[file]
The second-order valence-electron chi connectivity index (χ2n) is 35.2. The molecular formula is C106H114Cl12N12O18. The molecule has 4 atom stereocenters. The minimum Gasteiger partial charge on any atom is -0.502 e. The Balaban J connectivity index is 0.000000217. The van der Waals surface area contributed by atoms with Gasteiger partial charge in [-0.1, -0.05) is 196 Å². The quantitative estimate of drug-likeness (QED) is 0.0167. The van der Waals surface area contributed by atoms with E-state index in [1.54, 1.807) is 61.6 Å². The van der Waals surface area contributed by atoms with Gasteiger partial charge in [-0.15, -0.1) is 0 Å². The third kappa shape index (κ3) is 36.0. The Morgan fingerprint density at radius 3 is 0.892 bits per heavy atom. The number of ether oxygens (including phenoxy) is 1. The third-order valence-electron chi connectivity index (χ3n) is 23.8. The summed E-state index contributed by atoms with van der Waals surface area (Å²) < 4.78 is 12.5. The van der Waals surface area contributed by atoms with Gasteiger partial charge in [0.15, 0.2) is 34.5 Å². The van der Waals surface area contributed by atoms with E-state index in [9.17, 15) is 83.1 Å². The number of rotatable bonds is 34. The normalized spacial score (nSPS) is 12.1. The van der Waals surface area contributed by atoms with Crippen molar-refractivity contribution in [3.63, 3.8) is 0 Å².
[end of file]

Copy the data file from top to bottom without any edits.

The second-order valence-electron chi connectivity index (χ2n) is 35.2. The molecular formula is C106H114Cl12N12O18. The molecule has 4 atom stereocenters. The minimum Gasteiger partial charge on any atom is -0.502 e. The Balaban J connectivity index is 0.000000217. The van der Waals surface area contributed by atoms with Gasteiger partial charge in [-0.1, -0.05) is 196 Å². The quantitative estimate of drug-likeness (QED) is 0.0167. The van der Waals surface area contributed by atoms with E-state index in [1.54, 1.807) is 61.6 Å². The van der Waals surface area contributed by atoms with Gasteiger partial charge in [-0.15, -0.1) is 0 Å². The third kappa shape index (κ3) is 36.0. The Morgan fingerprint density at radius 3 is 0.892 bits per heavy atom. The number of ether oxygens (including phenoxy) is 1. The third-order valence-electron chi connectivity index (χ3n) is 23.8. The summed E-state index contributed by atoms with van der Waals surface area (Å²) < 4.78 is 12.5. The van der Waals surface area contributed by atoms with Gasteiger partial charge in [0.15, 0.2) is 34.5 Å². The van der Waals surface area contributed by atoms with E-state index in [9.17, 15) is 83.1 Å². The number of rotatable bonds is 34. The normalized spacial score (nSPS) is 12.1. The van der Waals surface area contributed by atoms with Crippen molar-refractivity contribution in [3.63, 3.8) is 0 Å².